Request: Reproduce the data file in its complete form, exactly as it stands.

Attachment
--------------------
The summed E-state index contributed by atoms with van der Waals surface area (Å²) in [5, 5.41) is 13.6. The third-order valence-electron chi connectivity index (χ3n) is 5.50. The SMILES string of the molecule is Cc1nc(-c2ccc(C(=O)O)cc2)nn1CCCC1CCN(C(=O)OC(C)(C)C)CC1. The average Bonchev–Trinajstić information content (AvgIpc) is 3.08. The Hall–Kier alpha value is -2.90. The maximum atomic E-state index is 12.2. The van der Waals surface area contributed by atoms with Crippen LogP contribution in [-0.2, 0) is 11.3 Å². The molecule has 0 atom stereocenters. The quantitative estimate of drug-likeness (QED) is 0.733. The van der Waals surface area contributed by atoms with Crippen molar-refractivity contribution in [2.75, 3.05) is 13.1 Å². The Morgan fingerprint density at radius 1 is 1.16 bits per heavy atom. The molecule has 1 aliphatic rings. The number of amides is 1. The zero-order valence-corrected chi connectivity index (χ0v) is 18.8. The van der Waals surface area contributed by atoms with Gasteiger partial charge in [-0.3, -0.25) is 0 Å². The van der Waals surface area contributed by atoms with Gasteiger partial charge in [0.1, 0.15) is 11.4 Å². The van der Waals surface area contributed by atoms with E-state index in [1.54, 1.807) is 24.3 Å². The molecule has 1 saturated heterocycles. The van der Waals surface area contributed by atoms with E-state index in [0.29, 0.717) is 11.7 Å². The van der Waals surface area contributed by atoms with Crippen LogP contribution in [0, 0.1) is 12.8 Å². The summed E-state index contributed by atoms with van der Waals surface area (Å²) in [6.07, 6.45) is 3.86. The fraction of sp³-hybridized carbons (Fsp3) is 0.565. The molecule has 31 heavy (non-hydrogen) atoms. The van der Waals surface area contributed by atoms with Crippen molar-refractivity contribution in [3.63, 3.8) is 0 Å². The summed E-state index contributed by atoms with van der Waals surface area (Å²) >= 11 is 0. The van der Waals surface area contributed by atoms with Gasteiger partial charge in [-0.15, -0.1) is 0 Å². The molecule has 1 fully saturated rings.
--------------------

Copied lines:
The summed E-state index contributed by atoms with van der Waals surface area (Å²) in [5, 5.41) is 13.6. The third-order valence-electron chi connectivity index (χ3n) is 5.50. The SMILES string of the molecule is Cc1nc(-c2ccc(C(=O)O)cc2)nn1CCCC1CCN(C(=O)OC(C)(C)C)CC1. The average Bonchev–Trinajstić information content (AvgIpc) is 3.08. The Hall–Kier alpha value is -2.90. The maximum atomic E-state index is 12.2. The van der Waals surface area contributed by atoms with Crippen LogP contribution in [-0.2, 0) is 11.3 Å². The molecule has 0 atom stereocenters. The quantitative estimate of drug-likeness (QED) is 0.733. The van der Waals surface area contributed by atoms with Crippen molar-refractivity contribution in [2.75, 3.05) is 13.1 Å². The Morgan fingerprint density at radius 1 is 1.16 bits per heavy atom. The molecule has 1 aliphatic rings. The number of amides is 1. The zero-order valence-corrected chi connectivity index (χ0v) is 18.8. The van der Waals surface area contributed by atoms with Gasteiger partial charge in [-0.3, -0.25) is 0 Å². The van der Waals surface area contributed by atoms with Gasteiger partial charge in [0.1, 0.15) is 11.4 Å². The van der Waals surface area contributed by atoms with E-state index in [1.54, 1.807) is 24.3 Å². The molecule has 1 saturated heterocycles. The van der Waals surface area contributed by atoms with E-state index in [0.29, 0.717) is 11.7 Å². The van der Waals surface area contributed by atoms with Crippen LogP contribution in [0, 0.1) is 12.8 Å². The summed E-state index contributed by atoms with van der Waals surface area (Å²) in [6.07, 6.45) is 3.86. The fraction of sp³-hybridized carbons (Fsp3) is 0.565. The molecule has 31 heavy (non-hydrogen) atoms. The van der Waals surface area contributed by atoms with Crippen molar-refractivity contribution in [3.63, 3.8) is 0 Å². The summed E-state index contributed by atoms with van der Waals surface area (Å²) >= 11 is 0. The van der Waals surface area contributed by atoms with Gasteiger partial charge in [-0.15, -0.1) is 0 Å². The molecule has 1 fully saturated rings.